An individual's health related actions, and access to health professionals and services are important factors in the successful prevention and management of health conditions. Apart from visits to a dentist, Indigenous people were more likely than non-Indigenous people to have taken at least one of the surveyed health related actions in 2004-05 (table 6).
Around one in six Indigenous people (16%) had been admitted to hospital in the 12 months prior to the 2004-05 survey (table 1). After adjusting for age differences between the two populations, Indigenous people were 1.3 times more likely than non-Indigenous people to have been hospitalised in the 12 months prior to interview (table 6). Indigenous Australians were admitted to hospital more often than non-Indigenous Australians across all age groups (apart from people aged 25-34 years where rates were similar). Hospital admissions were most common among older Indigenous people (aged 55 years and over) at 31% (table 14).
Hospital admissions in last 12 months
Consultations with health professionals
In 2004-05, the rates of consultation by Indigenous people with health professionals were similar to those reported in 2001. One in five Indigenous people (20%) reported having visited a doctor (GP or specialist) in the two weeks prior to interview, 17% had consulted an 'other' health professional (e.g. Aboriginal health worker or nurse), 5% had visited the casualty or outpatients department of a hospital, and 4% (of people aged two years and over) had seen a dentist. The proportion of Indigenous Australians consulting health professionals was higher among the older age groups (table 15). Indigenous people in remote areas were around twice as likely as those in non-remote areas to have consulted an Aboriginal health worker, nurse or other health professional (27% compared with 14%) (table 1).
Consultations with health professionals(a), Indigenous persons
After adjusting for age differences between the two populations, Indigenous people were equally as likely as non-Indigenous people to have visited a doctor, one-and-a-half times more likely to have consulted an 'other' health professional and more than twice as likely to have visited the casualty or outpatients department of a hospital in the two weeks before the survey. Indigenous people were around half as likely as non-Indigenous people to have seen a dentist during that period (table 6).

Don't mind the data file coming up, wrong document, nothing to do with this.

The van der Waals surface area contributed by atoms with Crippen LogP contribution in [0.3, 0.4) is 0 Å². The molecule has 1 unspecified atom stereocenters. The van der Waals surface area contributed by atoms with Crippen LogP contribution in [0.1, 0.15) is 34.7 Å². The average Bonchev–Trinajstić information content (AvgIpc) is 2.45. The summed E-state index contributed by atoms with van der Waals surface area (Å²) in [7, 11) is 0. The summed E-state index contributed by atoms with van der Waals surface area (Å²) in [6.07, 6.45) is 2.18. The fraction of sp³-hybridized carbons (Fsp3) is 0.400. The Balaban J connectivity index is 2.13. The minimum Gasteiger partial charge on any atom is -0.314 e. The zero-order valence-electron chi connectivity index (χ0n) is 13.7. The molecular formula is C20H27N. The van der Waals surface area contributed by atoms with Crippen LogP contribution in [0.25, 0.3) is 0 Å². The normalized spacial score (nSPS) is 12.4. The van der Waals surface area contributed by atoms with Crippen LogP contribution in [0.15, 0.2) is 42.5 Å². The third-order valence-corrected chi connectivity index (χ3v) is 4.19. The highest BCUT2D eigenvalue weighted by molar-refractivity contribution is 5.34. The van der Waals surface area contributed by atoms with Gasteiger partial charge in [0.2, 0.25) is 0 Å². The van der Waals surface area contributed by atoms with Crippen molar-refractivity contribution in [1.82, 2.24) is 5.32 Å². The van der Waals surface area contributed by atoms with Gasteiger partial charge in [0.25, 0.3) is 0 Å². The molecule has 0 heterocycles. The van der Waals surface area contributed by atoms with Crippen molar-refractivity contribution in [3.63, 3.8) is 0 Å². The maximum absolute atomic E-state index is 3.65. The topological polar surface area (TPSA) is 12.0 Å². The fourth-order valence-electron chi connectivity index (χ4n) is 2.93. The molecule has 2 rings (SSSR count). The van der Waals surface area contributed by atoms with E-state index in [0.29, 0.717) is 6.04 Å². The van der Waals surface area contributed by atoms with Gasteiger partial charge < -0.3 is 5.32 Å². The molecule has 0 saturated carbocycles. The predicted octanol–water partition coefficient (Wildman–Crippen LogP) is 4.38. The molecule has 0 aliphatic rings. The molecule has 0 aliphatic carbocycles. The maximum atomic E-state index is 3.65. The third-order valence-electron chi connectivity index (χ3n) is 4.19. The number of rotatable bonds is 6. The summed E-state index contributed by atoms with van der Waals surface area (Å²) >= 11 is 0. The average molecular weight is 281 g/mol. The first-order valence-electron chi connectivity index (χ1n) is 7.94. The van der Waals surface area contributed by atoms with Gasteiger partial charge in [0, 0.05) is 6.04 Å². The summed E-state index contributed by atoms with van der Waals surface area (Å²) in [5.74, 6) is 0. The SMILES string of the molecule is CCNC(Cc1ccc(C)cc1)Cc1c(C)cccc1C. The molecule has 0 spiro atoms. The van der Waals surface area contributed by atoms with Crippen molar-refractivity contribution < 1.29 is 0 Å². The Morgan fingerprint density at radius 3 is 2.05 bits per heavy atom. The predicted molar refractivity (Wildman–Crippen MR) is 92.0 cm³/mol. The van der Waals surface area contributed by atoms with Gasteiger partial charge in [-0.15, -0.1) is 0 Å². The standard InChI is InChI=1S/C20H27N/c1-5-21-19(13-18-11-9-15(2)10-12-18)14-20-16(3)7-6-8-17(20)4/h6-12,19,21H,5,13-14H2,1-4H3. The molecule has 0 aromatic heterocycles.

In the 2004-05 NATSIHS, the ABS collected information for the first time about the oral health of Indigenous people, in addition to the information on recent visits to health professionals. Of Indigenous people aged 15 years and over, 11% had never visited a dentist or other health professional about their teeth. This proportion was 24% for Indigenous people in remote areas compared with 6% in non-remote areas (table 15).
While more than three-quarters (78%) of all Indigenous people aged 15 years and over had lost fewer than five adult teeth in their lifetime, the proportion who had lost five or more teeth ranged from around 1% of people aged 15-24 years to 61% of those aged 55 years and over. Of people aged 55 years and over, almost half (47%) had lost 10 or more adult teeth. While older people in non-remote areas reported a higher level of tooth loss and greater use of dentures than those in remote areas, a higher proportion of people aged 55 years and over in remote areas (19%) than in non-remote areas (10%) said they required dentures but did not have them (table 15).